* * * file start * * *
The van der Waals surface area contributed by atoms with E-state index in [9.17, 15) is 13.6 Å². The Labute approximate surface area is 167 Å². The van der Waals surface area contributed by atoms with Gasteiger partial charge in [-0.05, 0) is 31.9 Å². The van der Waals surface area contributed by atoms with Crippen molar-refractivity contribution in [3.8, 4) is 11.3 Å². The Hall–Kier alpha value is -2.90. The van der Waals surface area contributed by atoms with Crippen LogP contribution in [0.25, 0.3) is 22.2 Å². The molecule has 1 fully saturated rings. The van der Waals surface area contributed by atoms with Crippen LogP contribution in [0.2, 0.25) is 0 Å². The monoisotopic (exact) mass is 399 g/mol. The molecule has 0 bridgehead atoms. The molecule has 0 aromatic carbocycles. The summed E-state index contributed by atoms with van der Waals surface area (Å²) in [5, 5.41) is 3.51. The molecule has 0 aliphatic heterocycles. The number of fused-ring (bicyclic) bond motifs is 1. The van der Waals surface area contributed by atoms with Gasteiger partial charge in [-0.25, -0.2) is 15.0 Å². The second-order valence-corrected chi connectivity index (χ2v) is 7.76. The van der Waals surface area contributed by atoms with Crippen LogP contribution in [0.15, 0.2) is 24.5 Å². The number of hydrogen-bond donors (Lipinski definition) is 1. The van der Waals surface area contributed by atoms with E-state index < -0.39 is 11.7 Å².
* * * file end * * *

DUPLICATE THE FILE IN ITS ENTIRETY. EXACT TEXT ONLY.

The van der Waals surface area contributed by atoms with E-state index in [9.17, 15) is 13.6 Å². The Labute approximate surface area is 167 Å². The van der Waals surface area contributed by atoms with Gasteiger partial charge in [-0.05, 0) is 31.9 Å². The van der Waals surface area contributed by atoms with Crippen molar-refractivity contribution in [3.8, 4) is 11.3 Å². The Hall–Kier alpha value is -2.90. The van der Waals surface area contributed by atoms with Crippen LogP contribution in [0.25, 0.3) is 22.2 Å². The molecule has 1 fully saturated rings. The van der Waals surface area contributed by atoms with Crippen LogP contribution in [0.2, 0.25) is 0 Å². The monoisotopic (exact) mass is 399 g/mol. The molecule has 0 bridgehead atoms. The molecule has 0 aromatic carbocycles. The summed E-state index contributed by atoms with van der Waals surface area (Å²) in [5, 5.41) is 3.51. The molecule has 0 aliphatic heterocycles. The number of fused-ring (bicyclic) bond motifs is 1. The van der Waals surface area contributed by atoms with Gasteiger partial charge in [-0.25, -0.2) is 15.0 Å². The second-order valence-corrected chi connectivity index (χ2v) is 7.76. The van der Waals surface area contributed by atoms with Crippen LogP contribution in [0.15, 0.2) is 24.5 Å². The number of hydrogen-bond donors (Lipinski definition) is 1. The van der Waals surface area contributed by atoms with E-state index < -0.39 is 11.7 Å².